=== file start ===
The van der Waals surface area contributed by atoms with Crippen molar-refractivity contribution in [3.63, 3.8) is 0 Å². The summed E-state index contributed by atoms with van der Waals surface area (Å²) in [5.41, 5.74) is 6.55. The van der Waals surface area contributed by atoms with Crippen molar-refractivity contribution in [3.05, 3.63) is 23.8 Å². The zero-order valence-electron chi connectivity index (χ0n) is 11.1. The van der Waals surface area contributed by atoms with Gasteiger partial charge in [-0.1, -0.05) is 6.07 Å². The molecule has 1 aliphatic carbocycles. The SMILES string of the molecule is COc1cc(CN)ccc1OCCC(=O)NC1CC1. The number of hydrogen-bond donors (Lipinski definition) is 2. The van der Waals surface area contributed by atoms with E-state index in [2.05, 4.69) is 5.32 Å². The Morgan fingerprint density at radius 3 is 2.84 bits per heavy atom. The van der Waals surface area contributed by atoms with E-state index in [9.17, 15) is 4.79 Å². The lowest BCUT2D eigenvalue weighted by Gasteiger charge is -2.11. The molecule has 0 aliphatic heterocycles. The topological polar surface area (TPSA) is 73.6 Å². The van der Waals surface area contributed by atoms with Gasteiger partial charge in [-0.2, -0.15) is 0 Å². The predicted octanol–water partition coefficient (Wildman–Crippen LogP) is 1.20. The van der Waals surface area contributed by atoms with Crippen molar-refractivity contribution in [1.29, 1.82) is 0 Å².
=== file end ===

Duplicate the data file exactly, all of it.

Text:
The van der Waals surface area contributed by atoms with Crippen molar-refractivity contribution in [3.63, 3.8) is 0 Å². The summed E-state index contributed by atoms with van der Waals surface area (Å²) in [5.41, 5.74) is 6.55. The van der Waals surface area contributed by atoms with Crippen molar-refractivity contribution in [3.05, 3.63) is 23.8 Å². The zero-order valence-electron chi connectivity index (χ0n) is 11.1. The van der Waals surface area contributed by atoms with Gasteiger partial charge in [-0.1, -0.05) is 6.07 Å². The molecule has 1 aliphatic carbocycles. The SMILES string of the molecule is COc1cc(CN)ccc1OCCC(=O)NC1CC1. The number of hydrogen-bond donors (Lipinski definition) is 2. The van der Waals surface area contributed by atoms with E-state index in [2.05, 4.69) is 5.32 Å². The Morgan fingerprint density at radius 3 is 2.84 bits per heavy atom. The van der Waals surface area contributed by atoms with E-state index in [9.17, 15) is 4.79 Å². The lowest BCUT2D eigenvalue weighted by Gasteiger charge is -2.11. The molecule has 0 aliphatic heterocycles. The topological polar surface area (TPSA) is 73.6 Å². The van der Waals surface area contributed by atoms with Gasteiger partial charge in [-0.2, -0.15) is 0 Å². The predicted octanol–water partition coefficient (Wildman–Crippen LogP) is 1.20. The van der Waals surface area contributed by atoms with Crippen molar-refractivity contribution in [1.29, 1.82) is 0 Å².